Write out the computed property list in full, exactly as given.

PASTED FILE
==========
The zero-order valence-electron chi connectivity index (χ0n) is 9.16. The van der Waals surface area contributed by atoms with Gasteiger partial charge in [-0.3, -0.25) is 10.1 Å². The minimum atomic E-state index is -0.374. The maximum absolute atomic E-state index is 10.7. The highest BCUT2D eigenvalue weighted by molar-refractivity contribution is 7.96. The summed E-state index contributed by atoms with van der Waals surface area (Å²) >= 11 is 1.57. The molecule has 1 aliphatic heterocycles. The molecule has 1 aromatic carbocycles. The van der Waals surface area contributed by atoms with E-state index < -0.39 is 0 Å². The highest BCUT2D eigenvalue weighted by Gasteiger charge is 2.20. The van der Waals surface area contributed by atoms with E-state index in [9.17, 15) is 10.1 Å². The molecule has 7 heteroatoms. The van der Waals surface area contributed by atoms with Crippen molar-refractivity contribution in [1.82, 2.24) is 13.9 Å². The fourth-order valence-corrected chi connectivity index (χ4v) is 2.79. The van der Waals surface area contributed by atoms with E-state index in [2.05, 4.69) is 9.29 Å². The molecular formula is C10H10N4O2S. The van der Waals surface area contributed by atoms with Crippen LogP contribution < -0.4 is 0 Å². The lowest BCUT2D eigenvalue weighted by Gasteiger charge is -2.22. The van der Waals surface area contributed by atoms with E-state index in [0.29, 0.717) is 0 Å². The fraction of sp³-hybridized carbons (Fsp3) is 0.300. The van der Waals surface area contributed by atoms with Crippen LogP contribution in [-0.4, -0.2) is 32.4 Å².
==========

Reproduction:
The zero-order valence-electron chi connectivity index (χ0n) is 9.16. The van der Waals surface area contributed by atoms with Gasteiger partial charge in [-0.3, -0.25) is 10.1 Å². The minimum atomic E-state index is -0.374. The maximum absolute atomic E-state index is 10.7. The highest BCUT2D eigenvalue weighted by molar-refractivity contribution is 7.96. The summed E-state index contributed by atoms with van der Waals surface area (Å²) >= 11 is 1.57. The molecule has 1 aliphatic heterocycles. The molecule has 1 aromatic carbocycles. The van der Waals surface area contributed by atoms with E-state index < -0.39 is 0 Å². The highest BCUT2D eigenvalue weighted by Gasteiger charge is 2.20. The van der Waals surface area contributed by atoms with E-state index in [9.17, 15) is 10.1 Å². The molecule has 7 heteroatoms. The van der Waals surface area contributed by atoms with Crippen molar-refractivity contribution in [1.82, 2.24) is 13.9 Å². The fourth-order valence-corrected chi connectivity index (χ4v) is 2.79. The van der Waals surface area contributed by atoms with E-state index in [2.05, 4.69) is 9.29 Å². The molecular formula is C10H10N4O2S. The van der Waals surface area contributed by atoms with Crippen LogP contribution < -0.4 is 0 Å². The lowest BCUT2D eigenvalue weighted by Gasteiger charge is -2.22. The van der Waals surface area contributed by atoms with E-state index in [0.29, 0.717) is 0 Å². The fraction of sp³-hybridized carbons (Fsp3) is 0.300. The van der Waals surface area contributed by atoms with Crippen LogP contribution in [-0.4, -0.2) is 32.4 Å².